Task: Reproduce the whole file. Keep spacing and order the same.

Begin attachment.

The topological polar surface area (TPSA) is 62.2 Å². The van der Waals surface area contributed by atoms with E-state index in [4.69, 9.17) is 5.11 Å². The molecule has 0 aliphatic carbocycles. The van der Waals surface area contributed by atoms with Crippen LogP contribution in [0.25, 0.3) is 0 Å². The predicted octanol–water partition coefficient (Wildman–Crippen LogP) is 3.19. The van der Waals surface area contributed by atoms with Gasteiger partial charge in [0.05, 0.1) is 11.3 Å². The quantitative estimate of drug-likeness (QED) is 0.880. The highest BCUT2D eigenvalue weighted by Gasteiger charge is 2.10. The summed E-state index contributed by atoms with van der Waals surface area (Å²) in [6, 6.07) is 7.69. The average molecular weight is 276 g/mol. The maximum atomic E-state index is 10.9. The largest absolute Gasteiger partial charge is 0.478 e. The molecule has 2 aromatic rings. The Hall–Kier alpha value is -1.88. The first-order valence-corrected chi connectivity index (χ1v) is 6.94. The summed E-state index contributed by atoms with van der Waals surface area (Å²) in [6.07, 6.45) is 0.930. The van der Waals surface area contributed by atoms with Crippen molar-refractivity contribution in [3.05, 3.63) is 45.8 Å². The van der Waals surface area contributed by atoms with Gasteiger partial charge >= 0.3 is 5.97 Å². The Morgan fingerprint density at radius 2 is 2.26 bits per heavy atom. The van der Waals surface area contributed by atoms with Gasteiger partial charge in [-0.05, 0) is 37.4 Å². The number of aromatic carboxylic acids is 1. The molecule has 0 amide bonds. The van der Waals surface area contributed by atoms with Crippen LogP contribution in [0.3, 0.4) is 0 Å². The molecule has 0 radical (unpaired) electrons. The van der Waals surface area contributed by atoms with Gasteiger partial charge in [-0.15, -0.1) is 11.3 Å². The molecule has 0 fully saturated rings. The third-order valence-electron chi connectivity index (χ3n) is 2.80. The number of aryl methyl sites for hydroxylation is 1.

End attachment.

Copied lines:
The topological polar surface area (TPSA) is 62.2 Å². The van der Waals surface area contributed by atoms with E-state index in [4.69, 9.17) is 5.11 Å². The molecule has 0 aliphatic carbocycles. The van der Waals surface area contributed by atoms with Crippen LogP contribution in [0.25, 0.3) is 0 Å². The predicted octanol–water partition coefficient (Wildman–Crippen LogP) is 3.19. The van der Waals surface area contributed by atoms with Gasteiger partial charge in [0.05, 0.1) is 11.3 Å². The quantitative estimate of drug-likeness (QED) is 0.880. The highest BCUT2D eigenvalue weighted by Gasteiger charge is 2.10. The summed E-state index contributed by atoms with van der Waals surface area (Å²) in [6, 6.07) is 7.69. The average molecular weight is 276 g/mol. The maximum atomic E-state index is 10.9. The largest absolute Gasteiger partial charge is 0.478 e. The molecule has 2 aromatic rings. The Hall–Kier alpha value is -1.88. The first-order valence-corrected chi connectivity index (χ1v) is 6.94. The summed E-state index contributed by atoms with van der Waals surface area (Å²) in [6.07, 6.45) is 0.930. The van der Waals surface area contributed by atoms with Crippen molar-refractivity contribution in [3.05, 3.63) is 45.8 Å². The van der Waals surface area contributed by atoms with Gasteiger partial charge >= 0.3 is 5.97 Å². The Morgan fingerprint density at radius 2 is 2.26 bits per heavy atom. The van der Waals surface area contributed by atoms with Gasteiger partial charge in [-0.05, 0) is 37.4 Å². The number of aromatic carboxylic acids is 1. The molecule has 0 amide bonds. The van der Waals surface area contributed by atoms with Crippen LogP contribution in [0.3, 0.4) is 0 Å². The molecule has 0 radical (unpaired) electrons. The van der Waals surface area contributed by atoms with Gasteiger partial charge in [-0.15, -0.1) is 11.3 Å². The molecule has 0 fully saturated rings. The third-order valence-electron chi connectivity index (χ3n) is 2.80. The number of aryl methyl sites for hydroxylation is 1.